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California comes in ranked 33rd for doctors

With National Doctors’ Day coming up on March 30 and a family physician’s salary ranging from around $130,000 to $310,000, depending on the state, the personal-finance website WalletHub released its report on 2024’s Best and Worst States for Doctors. Along with expert commentary, the report aims to help pinpoint where doctors can find the most financial success and the best quality employment.

To identify the best states for doctors (and for patients who want the best care), WalletHub compared the 50 states and the District of Columbia across 19 key metrics. The data set ranges from the average annual wage of physicians to the number of hospitals per capita to the quality of the public hospital system.

The top five states for doctors, according to the report, are Montana, South Dakota, Nebraska, Utah and Indiana. The bottom five are New York, Massachusetts, New Jersey, Rhode Island and Hawaii.


Practicing in California (1=Best, 25=Avg.)

Overall Rank: 33rd

46th – Avg. Annual Wage of Physicians (Adjusted for Cost of Living)

35th – Avg. Monthly Starting Salary of Physicians (Adjusted for Cost of Living)

43rd – Hospitals per Capita

22nd – Insured Population Rate

43rd – Projected percentage of Population Aged 65 & Older by 2030

7th – Projected Physicians per Capita by 2030

25th – Punitiveness of State Medical Board

9th – Malpractice Award Payout Amount per Capita

10th – Annual Malpractice Liability Insurance Rate

For the full report, visit:


“Living in one of the best states for doctors can make a big difference for your medical career. In addition to making more money, you will also be able to work in higher-quality hospital environments, be less likely to burn out, and pay less for malpractice insurance. For everyone else, living in one of the best states for doctors can lead to quality healthcare,” said Cassandra Happe, WalletHub Analyst. “Montana, South Dakota and Nebraska are the best states for doctors, and they share a lot of characteristics. These states have a high number of hospitals for every 100,000 residents, high wages for doctors, and nationally accredited health departments. The states have their individual strengths, too. For example, Montana has an especially high percentage of medical residents trained in the state who stay there, while South Dakota and Nebraska have very low malpractice insurance premiums.”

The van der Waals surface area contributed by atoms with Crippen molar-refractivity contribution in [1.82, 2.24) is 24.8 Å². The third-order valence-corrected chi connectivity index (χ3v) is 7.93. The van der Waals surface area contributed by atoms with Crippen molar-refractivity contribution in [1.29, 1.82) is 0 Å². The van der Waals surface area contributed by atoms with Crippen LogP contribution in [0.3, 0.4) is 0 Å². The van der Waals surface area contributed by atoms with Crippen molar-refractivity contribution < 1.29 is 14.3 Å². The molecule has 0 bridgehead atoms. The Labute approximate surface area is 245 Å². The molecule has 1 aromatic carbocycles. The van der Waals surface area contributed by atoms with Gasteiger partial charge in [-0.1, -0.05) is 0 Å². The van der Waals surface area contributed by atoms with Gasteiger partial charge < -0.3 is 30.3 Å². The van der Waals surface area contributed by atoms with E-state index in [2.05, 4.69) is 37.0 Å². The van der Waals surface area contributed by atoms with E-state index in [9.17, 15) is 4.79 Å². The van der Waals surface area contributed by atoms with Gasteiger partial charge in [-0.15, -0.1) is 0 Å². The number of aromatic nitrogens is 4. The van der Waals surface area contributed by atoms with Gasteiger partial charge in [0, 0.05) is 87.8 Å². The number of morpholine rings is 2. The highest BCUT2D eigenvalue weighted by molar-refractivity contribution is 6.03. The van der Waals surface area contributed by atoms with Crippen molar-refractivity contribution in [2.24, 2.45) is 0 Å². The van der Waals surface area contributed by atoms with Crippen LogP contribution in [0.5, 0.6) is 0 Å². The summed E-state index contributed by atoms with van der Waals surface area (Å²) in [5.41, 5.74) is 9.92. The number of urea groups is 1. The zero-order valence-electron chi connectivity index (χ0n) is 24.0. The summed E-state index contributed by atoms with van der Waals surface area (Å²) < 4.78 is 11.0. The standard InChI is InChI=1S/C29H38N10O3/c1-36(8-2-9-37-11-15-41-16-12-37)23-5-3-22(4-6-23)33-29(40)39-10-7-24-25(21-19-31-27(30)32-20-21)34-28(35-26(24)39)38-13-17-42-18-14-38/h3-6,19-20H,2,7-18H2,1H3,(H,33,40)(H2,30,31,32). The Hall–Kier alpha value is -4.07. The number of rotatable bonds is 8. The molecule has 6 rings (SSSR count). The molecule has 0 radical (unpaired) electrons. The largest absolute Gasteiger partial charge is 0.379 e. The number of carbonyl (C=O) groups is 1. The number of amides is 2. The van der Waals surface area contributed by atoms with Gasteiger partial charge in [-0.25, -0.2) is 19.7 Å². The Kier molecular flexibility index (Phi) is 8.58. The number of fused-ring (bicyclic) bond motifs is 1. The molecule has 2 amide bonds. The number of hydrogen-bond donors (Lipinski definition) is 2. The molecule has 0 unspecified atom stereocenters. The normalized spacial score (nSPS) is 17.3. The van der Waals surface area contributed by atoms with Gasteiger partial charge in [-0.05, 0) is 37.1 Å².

Expert Commentary

How does state and local policy influence the lives of doctors and other medical professionals?

“There are a multitude of policies that affect doctors and medical professionals. Malpractice law is, of course, one. A significant policy, which could be available at the state and local levels, is financial incentives such as paying part of loans to economic development incentives. The latter is especially available in small communities seeking a physician. Further, the financing of health care for the poor, amount of payment, and coverage (Medicaid expansion). For nurse practitioners, there are scope of practice laws, which are expansive in some states and limited in others.”

Edward J. Miller – Professor; Co-Director of the Center for the Small City, University of Wisconsin-Stevens Point


“A key factor influencing the lives of medical professionals is the health of the local community. A positive overall culture and environment supporting health includes collaboration with public health agencies, social service organizations, and local communities to focus on the broad range of factors influencing health. These include promoting health equity, attention to specific needs of rural communities, addressing food security and housing needs, and providing ample public education about health. An environment where there is a collaborative culture between healthcare, academic institutions, government, and social service organizations may provide opportunities to practice health care as well as meet the health and social needs of patients, a rewarding professional environment.”

Jan K. Carney, MD, MPH, MACP – Associate Dean for Public Health & Health Policy; Professor; Chief, Division of Public Health, University of Vermont


What tips can you offer current medical students about what specialty to pursue and where to practice?

“Current medical students should consider what specialty is most intellectually engaging to them, what long-term job prospects based on projected workforce needs look like, and what potential loan repayment and other incentive programs exist for early-career physicians.”

Todd M. Olszewski, Ph.D. – Associate Professor; Department Chair, Department of Health Sciences, Providence College


What are the biggest issues facing doctors today?

“The medical profession faces several critical issues. Physician burnout is very real and can be attributed to a variety of causes, including the rise of medical misinformation during the COVID-19 pandemic and the increase in administrative burdens associated with patient documentation and prior authorization. Workforce shortages continue to place additional strain on overburdened physicians and their colleagues while hospital mergers and acquisitions continue to complicate efforts to promote health equity among vulnerable patient populations.”

Todd M. Olszewski, Ph.D. – Providence College


“The organization in which a physician works. ‘Paperwork’ requirements, quantity of work expected (such as the number of patients seen per day), and amount of calls required.”

Edward J. Miller – University of Wisconsin-Stevens Point